Climatic conditions, such as droughts, have contributed to water and land scarcity in the area. Gradual weather changes can also incite agricultural encroachment onto pastoral land.
Localised conflicts between farmers and herders, and between different pastoralist groups, frequently revolve around issues of contested land use and access to water. Furthermore, conflicts between different pastoralists groups are frequently sparked by livestock thefts and clashes over grazing rights.
Such conflicts are mostly local, sporadic and low intensity, and do not usually involve government intervention. At times, however, they can trigger more violent conflicts.
Farmer-herder conflicts between different pastoralist groups in Sahel states are mostly local, sporadic and low intensity conflicts without direct involvement of governments and government security forces. At times they can, however, trigger or interact with more violent conflicts (see Communal conflicts in Darfur). They frequently revolve around issues concerning land use (crop cultivation vs. grazing), including disputes over access to water and livestock raiding.
Resource scarcity, livestock mobility and farmer-herder conflicts
Securing access to water is a crucial prerequisite to pastoralists’ mobility and hence, their ability to cope with difficult weather conditions in the Sahel. Farmers, on the other hand, have profited from agricultural modernisation and favourable land reforms to gradually expand cultures onto pastoral land. As farmers and herders utilise the same land, conflicts can arise, especially when herds encroach on cultivated areas damaging crops, or when water resources become heavily strained. Such conflicts are frequently exacerbated by government policies which encourage settled agriculture and common perceptions of nomadic pastoralism as unproductive and detrimental to the environment. Additionally, there is also a general lack of government engagement in pastoralist areas (Benjaminsen, Alinon, Buhaug and Buseth, 2012; Schilling, Scheffran and Link, 2010).
Livestock rustling and conflicts over grazing rights
Conflicts between different pastoralists groups are frequently sparked by livestock thefts and conflicts over grazing rights. Indeed, this is especially true when different nomadic groups try to simultaneously access the same area. Although livestock rustling has always been an integral part of pastoralists’ culture as a means of restocking herds after droughts and of providing young herders with bride wealth, this practice has arguably become more violent due to civil wars and the increased availability of weapons in the Sahel region. Political elites and insurgent movements have also exploited pastoralist conflicts to further their own causes (De Haan, Dubern, Garancher, and Quintero, 2014; UCDP, 2014).
Communal conflicts and climate change
Both, farmer-herder conflicts and conflicts between pastoralists can be triggered or exacerbated by climate change. Increased drought frequency and severity, for instance, can force nomadic herders to change their itineraries and compete for water and land with other communities. Gradual changes in weather conditions can also open up new opportunities for cultivation and incite agricultural encroachment onto pastoral land. In the absence of effective regulations and conflict mitigation mechanisms this can lead to communal violence (Benjaminsen et al., 2012; Ba & Benjaminsen, 2009).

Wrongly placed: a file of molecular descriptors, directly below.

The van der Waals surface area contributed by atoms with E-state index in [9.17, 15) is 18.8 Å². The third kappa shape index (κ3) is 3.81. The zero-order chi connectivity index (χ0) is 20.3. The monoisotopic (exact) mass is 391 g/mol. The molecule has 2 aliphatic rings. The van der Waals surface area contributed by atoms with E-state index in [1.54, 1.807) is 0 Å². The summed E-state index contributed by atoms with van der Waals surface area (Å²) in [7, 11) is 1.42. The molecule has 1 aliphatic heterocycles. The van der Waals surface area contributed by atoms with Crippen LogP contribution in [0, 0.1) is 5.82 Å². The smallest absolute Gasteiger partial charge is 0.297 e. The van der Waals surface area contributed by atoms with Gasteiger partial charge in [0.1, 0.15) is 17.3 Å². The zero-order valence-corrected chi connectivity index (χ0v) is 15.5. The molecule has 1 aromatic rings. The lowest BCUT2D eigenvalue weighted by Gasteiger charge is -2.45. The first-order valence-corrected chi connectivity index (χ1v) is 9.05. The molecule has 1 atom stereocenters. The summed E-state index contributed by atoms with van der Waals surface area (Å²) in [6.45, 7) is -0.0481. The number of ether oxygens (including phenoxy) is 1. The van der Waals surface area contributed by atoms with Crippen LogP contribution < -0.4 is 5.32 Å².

Marginalisation, vulnerability and violence in pastoralist areas
Pastoralist regions in Sahel states remain marginalised areas, characterised by poor public services, an absence of effective security provisions and a general lack of government involvement. Customary institutions of resource management and conflict mitigation in pastoralist areas have gradually eroded in the presence of overlapping, albeit ineffective formal regulations (Unruh & Abdul-Jalil, 2012; De Haan et al., 2014). These factors contribute to the vulnerability of pastoralist areas to climate change and their propensity for violent conflicts.
Although commitments to pastoralists by state and regional authorities have often remained unfulfilled, there has been some progress in addressing the underlying causes of pastoralist and farmer-herder conflicts in recent times.
Policymakers in Sahel states have become increasingly aware of the necessity to address the root causes of violent conflict in pastoralist areas.
Several countries, including Mauretania, Mali, Burkina Faso and Niger, have passed pastoral laws and codes, which define the rights of pastoralists and provide a more coherent framework to organise the common use of rangelands by different farming and herding communities. Implementation of these codes is still incipient in many parts of the Sahel, generally due to a lack of funding but they have already helped to curb the number of farmer-herder conflicts in some locations (De Haan et al., 2014).
Informal institutions and civil society initiatives
Pastoralist associations are active in Mauretania, Niger, and Senegal but have yet to convince policymakers to introduce improved range management practices. Local and informal institutions are an important tool of conflict mitigation but need to be further strengthened and merged with formal local institutions. Furthermore, the provision of veterinary services in certain regions has helped reduce pastoralist vulnerability (De Haan et al., 2014).
Need for further coordination and cooperation
Recurrent situations of insecurity are a major impediment to pastoralist development and peacebuilding in the Sahel region. Development and security initiatives need to be better coordinated in many places and trust in the government amongst rural communities needs to be built. In addition, there is a need for more cooperation between Sahelian states in order to tackle trans-boundary violence and arms trafficking and to address security issues linked with large refugee populations.